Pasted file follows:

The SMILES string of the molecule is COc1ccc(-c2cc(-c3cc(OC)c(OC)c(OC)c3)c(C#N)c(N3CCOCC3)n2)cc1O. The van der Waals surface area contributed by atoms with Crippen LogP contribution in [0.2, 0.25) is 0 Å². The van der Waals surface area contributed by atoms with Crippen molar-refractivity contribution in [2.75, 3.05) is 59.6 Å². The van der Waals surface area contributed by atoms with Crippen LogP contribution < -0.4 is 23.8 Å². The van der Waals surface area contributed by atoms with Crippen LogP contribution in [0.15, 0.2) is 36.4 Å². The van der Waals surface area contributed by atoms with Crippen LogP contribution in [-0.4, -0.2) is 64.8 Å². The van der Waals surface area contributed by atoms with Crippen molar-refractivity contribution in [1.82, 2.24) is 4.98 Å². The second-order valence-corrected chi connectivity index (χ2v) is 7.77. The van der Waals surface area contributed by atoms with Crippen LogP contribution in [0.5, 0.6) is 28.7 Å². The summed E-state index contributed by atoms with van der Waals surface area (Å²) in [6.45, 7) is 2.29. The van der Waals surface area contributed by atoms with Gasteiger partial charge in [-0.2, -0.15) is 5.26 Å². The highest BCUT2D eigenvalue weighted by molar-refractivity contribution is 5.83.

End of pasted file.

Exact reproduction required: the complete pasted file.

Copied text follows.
The SMILES string of the molecule is COc1ccc(-c2cc(-c3cc(OC)c(OC)c(OC)c3)c(C#N)c(N3CCOCC3)n2)cc1O. The van der Waals surface area contributed by atoms with Crippen LogP contribution in [0.2, 0.25) is 0 Å². The van der Waals surface area contributed by atoms with Crippen molar-refractivity contribution in [2.75, 3.05) is 59.6 Å². The van der Waals surface area contributed by atoms with Crippen LogP contribution < -0.4 is 23.8 Å². The van der Waals surface area contributed by atoms with Crippen LogP contribution in [0.15, 0.2) is 36.4 Å². The van der Waals surface area contributed by atoms with Crippen LogP contribution in [-0.4, -0.2) is 64.8 Å². The van der Waals surface area contributed by atoms with Crippen molar-refractivity contribution in [1.82, 2.24) is 4.98 Å². The second-order valence-corrected chi connectivity index (χ2v) is 7.77. The van der Waals surface area contributed by atoms with Crippen LogP contribution in [0.5, 0.6) is 28.7 Å². The summed E-state index contributed by atoms with van der Waals surface area (Å²) in [6.45, 7) is 2.29. The van der Waals surface area contributed by atoms with Gasteiger partial charge in [-0.2, -0.15) is 5.26 Å². The highest BCUT2D eigenvalue weighted by molar-refractivity contribution is 5.83.